Our conversation series demonstrates the department’s commitment to modeling a form of engagement that enriches public discussion on a range of topics, including politics, music, literature, and the arts. The series brings together two or more public figures from the same or different fields to share perspectives on their work and insights into our society.
The 2016-2017 African American Studies Conversation Series
Princeton African American Studies faculty invite Professor Marc Lamont Hill to join in a wide-ranging conversation about contemporary realities. Marc Lamont Hill teaches at Temple University and is a political contributor for CNN. Trained as an anthropologist of education, his research focuses on the intersections between culture, politics, and education. The group discussed recently published books by Hill, Taylor and Glaude.
The 2014–2015 Conversation Series presented by the Department of African American Studies brings Dr. Cornel West back to Princeton University. West engaged in a dialogue with colleagues Dr. Imani Perry and Dr. Eddie S. Glaude Jr. about the current state of black America. Central to the conversation are the topics of jobs and unemployment, mass incarceration, and the paucity of courageous, prophetic black voices in the public debate. In short, they grappled with the sense of chaos in black America and struggle with the question, “What do we need to do now in the face of this crisis?"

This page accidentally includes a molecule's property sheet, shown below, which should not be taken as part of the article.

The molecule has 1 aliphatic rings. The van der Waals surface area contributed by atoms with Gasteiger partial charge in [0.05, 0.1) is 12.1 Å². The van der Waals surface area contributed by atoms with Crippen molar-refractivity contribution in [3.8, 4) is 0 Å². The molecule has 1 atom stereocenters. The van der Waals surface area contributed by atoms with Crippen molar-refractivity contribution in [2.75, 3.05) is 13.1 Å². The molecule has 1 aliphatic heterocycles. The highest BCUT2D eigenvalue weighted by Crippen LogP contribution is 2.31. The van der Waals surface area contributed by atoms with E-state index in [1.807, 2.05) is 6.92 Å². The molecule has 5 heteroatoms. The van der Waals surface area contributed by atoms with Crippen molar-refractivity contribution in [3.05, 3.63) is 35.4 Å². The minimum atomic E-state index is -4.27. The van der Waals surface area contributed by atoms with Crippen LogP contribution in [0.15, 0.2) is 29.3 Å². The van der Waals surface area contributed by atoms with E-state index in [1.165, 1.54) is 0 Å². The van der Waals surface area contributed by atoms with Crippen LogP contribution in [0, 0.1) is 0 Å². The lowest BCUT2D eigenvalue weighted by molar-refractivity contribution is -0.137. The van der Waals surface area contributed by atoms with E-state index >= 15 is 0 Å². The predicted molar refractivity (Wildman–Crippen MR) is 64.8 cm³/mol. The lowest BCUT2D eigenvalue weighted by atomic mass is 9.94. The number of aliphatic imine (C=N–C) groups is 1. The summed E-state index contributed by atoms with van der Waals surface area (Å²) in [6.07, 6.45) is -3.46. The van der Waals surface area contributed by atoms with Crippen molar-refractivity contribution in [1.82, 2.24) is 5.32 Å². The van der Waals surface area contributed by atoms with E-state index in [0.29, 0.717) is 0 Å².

The Center for African American Studies and the Lewis Center for the Arts hosted a public conversation between esteemed poets, Natasha Trethewey and Tracy K. Smith in the Rotunda of Chancellor Green on Princeton University’s campus on February 28, 2013. Smith started the conversation with a series of questions, that she posed to Trethewey, while praising Trethewey’s ability to “write poems that will stand as monuments to an overlooked past.” Smith then delved into asking about the search for the balance between the public history and private dimension in her poetry. Trethewey explained her interest in “erasure,” the idea of editing and deleting important parts of history from national memory.
An open conversation about politics and its effect on Black America. Cornel West spoke with veteran Democratic political strategist and commentator Donna Brazile about politics and its effect on African Americans at 4:30 p.m. Thursday, April 21, in McCosh Hall, Room 50. Brazile is an adjunct professor, author, syndicated columnist, television political commentator, Vice Chair of Voter Registration and Participation at the Democratic National Committee, and former chair of the DNCs Voting Rights Institute. Last, but never least, she is a native of New Orleans.
In 2010 the Center invited Michael Steele, the chair of the Republican National Committee, to join in conversation. Just like Barack Obama’s, Chairman Steele’s election was historic. He is the first African American to lead the Republican Party. Glaude spoke with him about his vision for the nation and his understanding of race in the 21st century. The two discussed the 2010 elections, the complex intersection of race and poverty, and the role of partisanship in Washington.